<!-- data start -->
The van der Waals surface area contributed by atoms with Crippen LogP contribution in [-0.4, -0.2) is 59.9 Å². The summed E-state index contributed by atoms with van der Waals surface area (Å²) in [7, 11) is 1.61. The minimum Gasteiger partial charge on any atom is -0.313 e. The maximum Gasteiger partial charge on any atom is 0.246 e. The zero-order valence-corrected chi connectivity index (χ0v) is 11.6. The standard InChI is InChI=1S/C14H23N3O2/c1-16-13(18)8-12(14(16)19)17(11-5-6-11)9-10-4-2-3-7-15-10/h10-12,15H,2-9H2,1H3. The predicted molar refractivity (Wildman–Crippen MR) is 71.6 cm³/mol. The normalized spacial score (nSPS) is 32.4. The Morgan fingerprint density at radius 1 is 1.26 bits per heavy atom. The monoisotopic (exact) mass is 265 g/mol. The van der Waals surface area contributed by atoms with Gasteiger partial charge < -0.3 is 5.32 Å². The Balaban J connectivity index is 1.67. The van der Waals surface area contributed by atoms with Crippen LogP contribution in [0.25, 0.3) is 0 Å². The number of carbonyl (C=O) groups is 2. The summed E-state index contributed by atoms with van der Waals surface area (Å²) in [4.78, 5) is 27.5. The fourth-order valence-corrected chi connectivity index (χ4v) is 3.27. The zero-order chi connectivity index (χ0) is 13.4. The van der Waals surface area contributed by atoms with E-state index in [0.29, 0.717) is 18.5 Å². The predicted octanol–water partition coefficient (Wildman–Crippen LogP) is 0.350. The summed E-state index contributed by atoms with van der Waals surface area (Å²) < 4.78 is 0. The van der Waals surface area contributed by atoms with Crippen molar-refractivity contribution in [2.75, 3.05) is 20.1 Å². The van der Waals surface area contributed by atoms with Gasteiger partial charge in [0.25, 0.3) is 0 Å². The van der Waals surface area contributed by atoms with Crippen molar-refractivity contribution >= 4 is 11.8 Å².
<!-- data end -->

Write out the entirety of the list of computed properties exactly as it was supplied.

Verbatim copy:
The van der Waals surface area contributed by atoms with Crippen LogP contribution in [-0.4, -0.2) is 59.9 Å². The summed E-state index contributed by atoms with van der Waals surface area (Å²) in [7, 11) is 1.61. The minimum Gasteiger partial charge on any atom is -0.313 e. The maximum Gasteiger partial charge on any atom is 0.246 e. The zero-order valence-corrected chi connectivity index (χ0v) is 11.6. The standard InChI is InChI=1S/C14H23N3O2/c1-16-13(18)8-12(14(16)19)17(11-5-6-11)9-10-4-2-3-7-15-10/h10-12,15H,2-9H2,1H3. The predicted molar refractivity (Wildman–Crippen MR) is 71.6 cm³/mol. The normalized spacial score (nSPS) is 32.4. The Morgan fingerprint density at radius 1 is 1.26 bits per heavy atom. The monoisotopic (exact) mass is 265 g/mol. The van der Waals surface area contributed by atoms with Gasteiger partial charge < -0.3 is 5.32 Å². The Balaban J connectivity index is 1.67. The van der Waals surface area contributed by atoms with Crippen LogP contribution in [0.25, 0.3) is 0 Å². The number of carbonyl (C=O) groups is 2. The summed E-state index contributed by atoms with van der Waals surface area (Å²) in [4.78, 5) is 27.5. The fourth-order valence-corrected chi connectivity index (χ4v) is 3.27. The zero-order chi connectivity index (χ0) is 13.4. The van der Waals surface area contributed by atoms with E-state index in [0.29, 0.717) is 18.5 Å². The predicted octanol–water partition coefficient (Wildman–Crippen LogP) is 0.350. The summed E-state index contributed by atoms with van der Waals surface area (Å²) < 4.78 is 0. The van der Waals surface area contributed by atoms with Crippen molar-refractivity contribution in [2.75, 3.05) is 20.1 Å². The van der Waals surface area contributed by atoms with Gasteiger partial charge in [0.25, 0.3) is 0 Å². The van der Waals surface area contributed by atoms with Crippen molar-refractivity contribution >= 4 is 11.8 Å².